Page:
“I use the DNR training to be the best possible ambassador and steward of our resources, making sure that our resources aren’t being misused, endangered or hurt,” said Owen. “I’m also educating the public, preventing statistics and serious injury to themselves or others. Many people doing something dangerous don’t even realize it, like letting a kid ride with no helmet.

“Visitors spend a lot of time planning a vacation and are investing a lot of recreational money, using our local vendors and restaurants. I’m a representative for my county, the men and women of the sheriff’s department. Educating people goes a long way, but if I write a ticket, I make sure it’s one I feel good about, especially when it comes to the safety of a child. I’d rather write a parent a ticket for no life jacket than have to search for a child. I take this as really important.”

ORVs in single-file line form cloud of dust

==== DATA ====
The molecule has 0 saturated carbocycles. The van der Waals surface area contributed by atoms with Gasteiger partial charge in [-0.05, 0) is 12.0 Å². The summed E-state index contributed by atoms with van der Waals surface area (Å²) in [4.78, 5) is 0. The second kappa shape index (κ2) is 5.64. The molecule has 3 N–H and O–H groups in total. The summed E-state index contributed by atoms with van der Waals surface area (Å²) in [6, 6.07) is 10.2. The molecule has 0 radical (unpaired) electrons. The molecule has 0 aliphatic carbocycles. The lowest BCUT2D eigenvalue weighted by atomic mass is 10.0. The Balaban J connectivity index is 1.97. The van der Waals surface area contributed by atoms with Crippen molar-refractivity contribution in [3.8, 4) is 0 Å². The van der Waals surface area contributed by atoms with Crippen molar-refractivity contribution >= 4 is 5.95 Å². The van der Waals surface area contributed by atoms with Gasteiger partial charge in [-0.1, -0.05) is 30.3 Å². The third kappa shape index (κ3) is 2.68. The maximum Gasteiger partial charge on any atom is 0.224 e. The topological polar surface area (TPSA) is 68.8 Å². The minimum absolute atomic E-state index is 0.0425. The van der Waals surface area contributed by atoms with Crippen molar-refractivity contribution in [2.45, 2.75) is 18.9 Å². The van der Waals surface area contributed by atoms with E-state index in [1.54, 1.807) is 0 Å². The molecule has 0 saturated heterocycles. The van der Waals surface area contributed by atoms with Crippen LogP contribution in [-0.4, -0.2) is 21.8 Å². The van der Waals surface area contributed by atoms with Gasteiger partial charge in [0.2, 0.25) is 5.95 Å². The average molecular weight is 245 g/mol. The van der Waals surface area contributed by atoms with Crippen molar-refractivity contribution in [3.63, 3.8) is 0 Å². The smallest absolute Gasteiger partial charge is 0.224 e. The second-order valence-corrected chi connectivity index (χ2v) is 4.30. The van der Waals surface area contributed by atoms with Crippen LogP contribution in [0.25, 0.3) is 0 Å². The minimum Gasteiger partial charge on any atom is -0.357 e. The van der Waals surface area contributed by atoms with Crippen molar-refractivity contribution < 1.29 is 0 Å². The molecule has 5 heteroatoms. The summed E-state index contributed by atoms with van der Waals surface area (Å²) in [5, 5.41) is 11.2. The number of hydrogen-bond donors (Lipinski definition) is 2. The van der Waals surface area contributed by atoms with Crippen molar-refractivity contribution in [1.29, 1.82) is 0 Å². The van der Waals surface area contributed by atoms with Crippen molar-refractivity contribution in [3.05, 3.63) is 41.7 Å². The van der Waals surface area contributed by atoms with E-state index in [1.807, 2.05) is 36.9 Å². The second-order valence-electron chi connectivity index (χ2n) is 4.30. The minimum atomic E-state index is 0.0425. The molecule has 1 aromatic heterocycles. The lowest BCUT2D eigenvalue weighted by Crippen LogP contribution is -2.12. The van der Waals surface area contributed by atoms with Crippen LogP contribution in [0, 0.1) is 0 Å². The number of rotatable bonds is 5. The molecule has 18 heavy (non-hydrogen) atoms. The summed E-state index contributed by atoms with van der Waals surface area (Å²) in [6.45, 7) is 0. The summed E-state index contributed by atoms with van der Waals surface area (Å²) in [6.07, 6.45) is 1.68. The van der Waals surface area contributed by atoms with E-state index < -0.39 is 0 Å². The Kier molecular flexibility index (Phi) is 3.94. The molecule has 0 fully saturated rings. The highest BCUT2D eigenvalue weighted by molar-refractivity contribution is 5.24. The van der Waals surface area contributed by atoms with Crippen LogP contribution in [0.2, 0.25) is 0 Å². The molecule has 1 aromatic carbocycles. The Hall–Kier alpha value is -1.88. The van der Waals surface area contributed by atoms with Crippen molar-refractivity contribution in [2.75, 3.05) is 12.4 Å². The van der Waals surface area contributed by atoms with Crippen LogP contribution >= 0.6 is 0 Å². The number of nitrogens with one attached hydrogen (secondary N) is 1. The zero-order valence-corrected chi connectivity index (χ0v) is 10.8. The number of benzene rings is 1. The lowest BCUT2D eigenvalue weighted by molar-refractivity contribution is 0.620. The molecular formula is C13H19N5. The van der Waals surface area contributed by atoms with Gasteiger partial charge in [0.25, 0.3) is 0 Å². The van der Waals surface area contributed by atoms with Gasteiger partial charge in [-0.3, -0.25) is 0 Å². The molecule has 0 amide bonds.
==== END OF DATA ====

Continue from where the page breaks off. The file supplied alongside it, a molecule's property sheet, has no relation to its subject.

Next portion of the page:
Owen said his favorite part of the ORV training was the night ride.

“There were a lot of challenges associated with the night ride,” Hearn said. “The officers operating at the back of the line had reduced visibility due to the lack of light and extreme dust – they learned they can’t safely engage in a chase in these dust clouds. It’s meant to introduce limitations, and how to safely operate machines in those types of circumstances.”

DNR conservation officers are also partnering with Quebec Wildlife Protection Service officers to receive snowmobile training, and in return teach them marine skills.